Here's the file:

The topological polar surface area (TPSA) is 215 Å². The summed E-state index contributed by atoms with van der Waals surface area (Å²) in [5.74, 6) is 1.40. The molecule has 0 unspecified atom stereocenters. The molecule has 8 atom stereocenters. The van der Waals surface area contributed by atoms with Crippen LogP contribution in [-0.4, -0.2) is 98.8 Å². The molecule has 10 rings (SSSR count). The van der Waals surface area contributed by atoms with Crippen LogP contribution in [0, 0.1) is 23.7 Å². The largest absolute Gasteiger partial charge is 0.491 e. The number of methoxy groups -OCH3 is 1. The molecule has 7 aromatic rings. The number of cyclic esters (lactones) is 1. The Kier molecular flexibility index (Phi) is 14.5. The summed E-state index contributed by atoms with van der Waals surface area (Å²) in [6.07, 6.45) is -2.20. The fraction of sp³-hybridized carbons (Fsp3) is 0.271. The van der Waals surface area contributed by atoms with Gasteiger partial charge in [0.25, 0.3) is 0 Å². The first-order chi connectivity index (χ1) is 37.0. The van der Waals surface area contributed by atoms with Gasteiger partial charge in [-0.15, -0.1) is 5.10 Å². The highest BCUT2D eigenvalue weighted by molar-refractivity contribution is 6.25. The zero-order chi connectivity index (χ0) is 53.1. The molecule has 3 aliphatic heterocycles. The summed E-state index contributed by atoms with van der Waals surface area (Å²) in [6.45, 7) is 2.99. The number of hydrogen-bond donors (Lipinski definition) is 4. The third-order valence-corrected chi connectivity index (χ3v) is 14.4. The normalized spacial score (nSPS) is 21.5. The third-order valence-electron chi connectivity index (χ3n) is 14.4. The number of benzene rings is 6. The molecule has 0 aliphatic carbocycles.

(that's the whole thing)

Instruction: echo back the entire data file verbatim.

The topological polar surface area (TPSA) is 215 Å². The summed E-state index contributed by atoms with van der Waals surface area (Å²) in [5.74, 6) is 1.40. The molecule has 0 unspecified atom stereocenters. The molecule has 8 atom stereocenters. The van der Waals surface area contributed by atoms with Crippen LogP contribution in [-0.4, -0.2) is 98.8 Å². The molecule has 10 rings (SSSR count). The van der Waals surface area contributed by atoms with Crippen LogP contribution in [0, 0.1) is 23.7 Å². The largest absolute Gasteiger partial charge is 0.491 e. The number of methoxy groups -OCH3 is 1. The molecule has 7 aromatic rings. The number of cyclic esters (lactones) is 1. The Kier molecular flexibility index (Phi) is 14.5. The summed E-state index contributed by atoms with van der Waals surface area (Å²) in [6.07, 6.45) is -2.20. The fraction of sp³-hybridized carbons (Fsp3) is 0.271. The van der Waals surface area contributed by atoms with Gasteiger partial charge in [0.25, 0.3) is 0 Å². The first-order chi connectivity index (χ1) is 37.0. The van der Waals surface area contributed by atoms with Gasteiger partial charge in [-0.15, -0.1) is 5.10 Å². The highest BCUT2D eigenvalue weighted by molar-refractivity contribution is 6.25. The zero-order chi connectivity index (χ0) is 53.1. The molecule has 3 aliphatic heterocycles. The summed E-state index contributed by atoms with van der Waals surface area (Å²) in [6.45, 7) is 2.99. The number of hydrogen-bond donors (Lipinski definition) is 4. The third-order valence-corrected chi connectivity index (χ3v) is 14.4. The normalized spacial score (nSPS) is 21.5. The third-order valence-electron chi connectivity index (χ3n) is 14.4. The number of benzene rings is 6. The molecule has 0 aliphatic carbocycles.